Ohio University

Ohio University Board of Trustees Stand Firmly Behind President Nellis and his Leadership Team

Published: May 11, 2020 Author: Staff reports

The Ohio University Board of Trustees independently released the following press release today, Monday, May 11:

Ohio University Board of Trustees Stand Firmly Behind President Nellis and his Leadership Team 
Unprecedented challenges related to COVID-19 require bold decisions and immediate action 

Today, the Ohio University Board of Trustees reaffirmed their support of President M. Duane Nellis based on his strong performance, progress aligned to the implementation of the strategic framework and for the leadership stability and continuity he and his team are providing during the COVID-19 pandemic. 

Industries across the United States, including higher education, are facing unprecedented challenges at rapid speed due to this global pandemic. Leading in a crisis requires careful planning, difficult decision-making, exceptional teamwork and immediate yet coordinated execution to ensure long-term viability and competitiveness in today’s deeply uncertain environment. Implications from COVID-19 are significantly impacting finances across every industry, including higher education – and Ohio University is not immune.

“The Ohio University Board of Trustees stand firmly behind President Nellis and his leadership team in their commitment to transparency, efforts to encourage collaboration and a collective development of a strong strategic vision to navigate these unparalleled times so Ohio University can emerge as a leader in higher education,” said Dave Scholl, Chairman of the Ohio University Board of Trustees.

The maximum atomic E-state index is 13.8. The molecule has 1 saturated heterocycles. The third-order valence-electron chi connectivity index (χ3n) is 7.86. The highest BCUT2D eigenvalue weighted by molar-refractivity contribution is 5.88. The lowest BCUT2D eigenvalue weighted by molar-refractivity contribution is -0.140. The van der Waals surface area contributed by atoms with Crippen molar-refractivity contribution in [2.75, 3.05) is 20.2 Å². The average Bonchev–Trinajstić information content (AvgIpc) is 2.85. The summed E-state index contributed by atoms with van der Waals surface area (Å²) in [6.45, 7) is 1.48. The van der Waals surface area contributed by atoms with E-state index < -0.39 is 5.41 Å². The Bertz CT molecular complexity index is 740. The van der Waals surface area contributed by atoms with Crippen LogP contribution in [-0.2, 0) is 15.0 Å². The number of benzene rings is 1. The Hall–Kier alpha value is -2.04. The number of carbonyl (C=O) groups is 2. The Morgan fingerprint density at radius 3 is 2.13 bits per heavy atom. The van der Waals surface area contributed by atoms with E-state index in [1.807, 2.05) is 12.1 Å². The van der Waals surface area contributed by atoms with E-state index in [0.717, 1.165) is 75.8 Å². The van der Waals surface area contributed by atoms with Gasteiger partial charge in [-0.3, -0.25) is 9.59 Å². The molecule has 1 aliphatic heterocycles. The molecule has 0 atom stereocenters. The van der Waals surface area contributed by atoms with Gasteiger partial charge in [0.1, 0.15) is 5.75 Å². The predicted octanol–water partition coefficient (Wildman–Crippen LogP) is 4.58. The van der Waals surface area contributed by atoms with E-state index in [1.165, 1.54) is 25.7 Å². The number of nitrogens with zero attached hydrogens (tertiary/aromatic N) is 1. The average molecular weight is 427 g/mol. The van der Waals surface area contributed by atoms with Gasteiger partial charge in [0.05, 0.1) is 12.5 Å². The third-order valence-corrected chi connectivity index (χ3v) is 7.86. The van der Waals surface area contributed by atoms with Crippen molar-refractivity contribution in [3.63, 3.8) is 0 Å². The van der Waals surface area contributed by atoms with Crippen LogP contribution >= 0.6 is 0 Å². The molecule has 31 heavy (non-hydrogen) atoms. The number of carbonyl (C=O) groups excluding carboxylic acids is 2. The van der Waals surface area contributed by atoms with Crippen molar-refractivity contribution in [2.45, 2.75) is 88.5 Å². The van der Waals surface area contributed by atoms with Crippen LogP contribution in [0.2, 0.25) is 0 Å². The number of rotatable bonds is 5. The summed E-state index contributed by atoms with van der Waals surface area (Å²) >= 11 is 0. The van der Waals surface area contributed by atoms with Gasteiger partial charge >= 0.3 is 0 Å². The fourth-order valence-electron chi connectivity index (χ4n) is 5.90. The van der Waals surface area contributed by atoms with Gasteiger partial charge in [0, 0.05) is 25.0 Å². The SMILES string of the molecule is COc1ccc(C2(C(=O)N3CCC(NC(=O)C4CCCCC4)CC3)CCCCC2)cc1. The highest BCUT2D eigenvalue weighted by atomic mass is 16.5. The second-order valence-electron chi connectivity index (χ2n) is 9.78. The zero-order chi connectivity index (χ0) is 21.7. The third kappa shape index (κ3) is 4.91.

In the past year, substantial progress has been made on key strategic initiatives with the diligent and persistent work of the faculty and valuable support provided by administrative leadership and staff. The Trustees recognize and appreciate these ongoing contributions made by these valuable and dedicated members of the faculty and broader University employees.

President Nellis called for the combination of collaborative work and leadership across the University’s shared governance structure, which produced One OHIO, a major strategic initiative to fully integrate all of OHIO’s campuses under one leadership model. When fully implemented, this initiative will strengthen and unite the University’s campuses, academic strategy, and ensure accountability for student success, quality of experience, and physical footprint. President Nellis also enthusiastically supported the faculty’s desire to review and reform the general education curriculum, which had not been addressed in 40 years. Similarly, he emphasized a need for investment in instructional innovation and digital transformation as a major campus-wide initiative, contributing to a more rapid and effective transition for students and faculty to move toward online learning much earlier than expected during the COVID-19 crisis. With student achievement being top of mind, President Nellis also established the OHIO Honors Program, a new, experience-based program that offers a rapidly expanding menu of curricular and co-curricular experiences that guide students’ development and lead to a senior capstone project and portfolio. He also created a heightened experiential learning opportunity through the Presidential Scholars program, an elite society of student volunteers who give their time and talents to advance Ohio University’s priorities and initiatives.

The President, his leadership team and the Board of Trustees remain solidly committed to making the best, albeit difficult decisions and investments through strategic use of reserves, to position the University for a strong future, as in the case of the above major initiatives.